Asked what he was thinking during the mark of respect - when he folded his arms, shut his eyes and lowered his head, - the 29-year-old said: "For me personally I was more thankful. My Mom was in the building across the street, so I was more than thankful she was still here. It could very easily have been tragic for me."
Mrs Woods, who was born in Thailand, was watching the world No 1 at St Andrews yesterday, but her son explained that he didn't find out about her escape until Wednesday. Woods was in Ireland on a fishing trip at the time of the atrocity and did not meet up with Kultida until earlier this week when he arrived to compete. But still she did not tell her only child how close she had been and it was left to Woods's coach, Hank Haney, to relay the news on the eve of the competition.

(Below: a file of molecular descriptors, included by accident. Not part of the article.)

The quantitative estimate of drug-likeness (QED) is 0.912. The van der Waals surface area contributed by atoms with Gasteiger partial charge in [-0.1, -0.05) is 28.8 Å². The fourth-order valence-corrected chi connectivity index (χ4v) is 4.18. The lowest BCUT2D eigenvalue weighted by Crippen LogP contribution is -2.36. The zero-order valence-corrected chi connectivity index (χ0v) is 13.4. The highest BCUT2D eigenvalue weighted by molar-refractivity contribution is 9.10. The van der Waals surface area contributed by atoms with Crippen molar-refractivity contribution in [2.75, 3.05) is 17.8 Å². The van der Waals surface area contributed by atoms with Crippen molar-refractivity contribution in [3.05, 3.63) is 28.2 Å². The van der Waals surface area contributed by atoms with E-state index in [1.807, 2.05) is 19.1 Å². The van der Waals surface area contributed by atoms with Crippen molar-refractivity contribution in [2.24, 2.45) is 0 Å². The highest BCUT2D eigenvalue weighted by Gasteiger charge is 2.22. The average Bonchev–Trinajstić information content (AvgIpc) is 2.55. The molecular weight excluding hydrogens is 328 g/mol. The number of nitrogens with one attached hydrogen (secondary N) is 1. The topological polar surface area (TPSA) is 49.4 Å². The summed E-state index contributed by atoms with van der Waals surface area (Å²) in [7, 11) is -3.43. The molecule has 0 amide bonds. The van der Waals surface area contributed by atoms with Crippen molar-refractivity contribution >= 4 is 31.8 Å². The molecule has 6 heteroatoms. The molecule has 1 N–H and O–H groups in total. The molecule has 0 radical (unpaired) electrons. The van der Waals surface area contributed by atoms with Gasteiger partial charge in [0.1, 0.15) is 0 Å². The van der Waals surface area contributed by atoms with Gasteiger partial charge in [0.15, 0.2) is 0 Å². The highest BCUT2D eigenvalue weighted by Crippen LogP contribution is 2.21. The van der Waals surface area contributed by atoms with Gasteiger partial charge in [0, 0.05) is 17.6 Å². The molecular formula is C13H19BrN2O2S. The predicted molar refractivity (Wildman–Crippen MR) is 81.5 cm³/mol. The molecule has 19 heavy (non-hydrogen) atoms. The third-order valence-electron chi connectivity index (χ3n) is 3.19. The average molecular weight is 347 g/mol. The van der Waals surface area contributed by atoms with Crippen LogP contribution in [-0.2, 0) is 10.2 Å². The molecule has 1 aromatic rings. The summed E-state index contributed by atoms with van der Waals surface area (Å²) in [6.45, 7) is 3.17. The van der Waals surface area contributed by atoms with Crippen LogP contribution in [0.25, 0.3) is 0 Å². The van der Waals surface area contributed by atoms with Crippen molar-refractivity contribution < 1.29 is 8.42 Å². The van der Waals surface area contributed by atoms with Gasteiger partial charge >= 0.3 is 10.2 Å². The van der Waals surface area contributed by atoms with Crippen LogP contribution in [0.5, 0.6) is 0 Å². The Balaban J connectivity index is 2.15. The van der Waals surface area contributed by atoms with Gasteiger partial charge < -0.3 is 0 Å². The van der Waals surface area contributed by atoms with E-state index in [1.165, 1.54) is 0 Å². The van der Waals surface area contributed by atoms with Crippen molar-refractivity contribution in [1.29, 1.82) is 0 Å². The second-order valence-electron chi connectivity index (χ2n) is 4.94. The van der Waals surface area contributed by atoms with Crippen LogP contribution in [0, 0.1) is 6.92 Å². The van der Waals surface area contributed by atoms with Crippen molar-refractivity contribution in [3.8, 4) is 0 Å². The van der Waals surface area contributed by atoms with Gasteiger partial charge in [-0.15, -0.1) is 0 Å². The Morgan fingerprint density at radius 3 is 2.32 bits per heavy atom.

"That's typical of Mom," he said, "typical of my family actually. We just don't do that. I've talked to her about it, but she hasn't said a whole lot. I don't know where she was or which bomb it was that she was near."
The two-minute silence was the first time in the 145-year history of The Open that play has been suspended as a mark of respect. Play stopped 30 seconds before the hooter sounded at midday to ensure no one was preparing to take a shot.Reuse content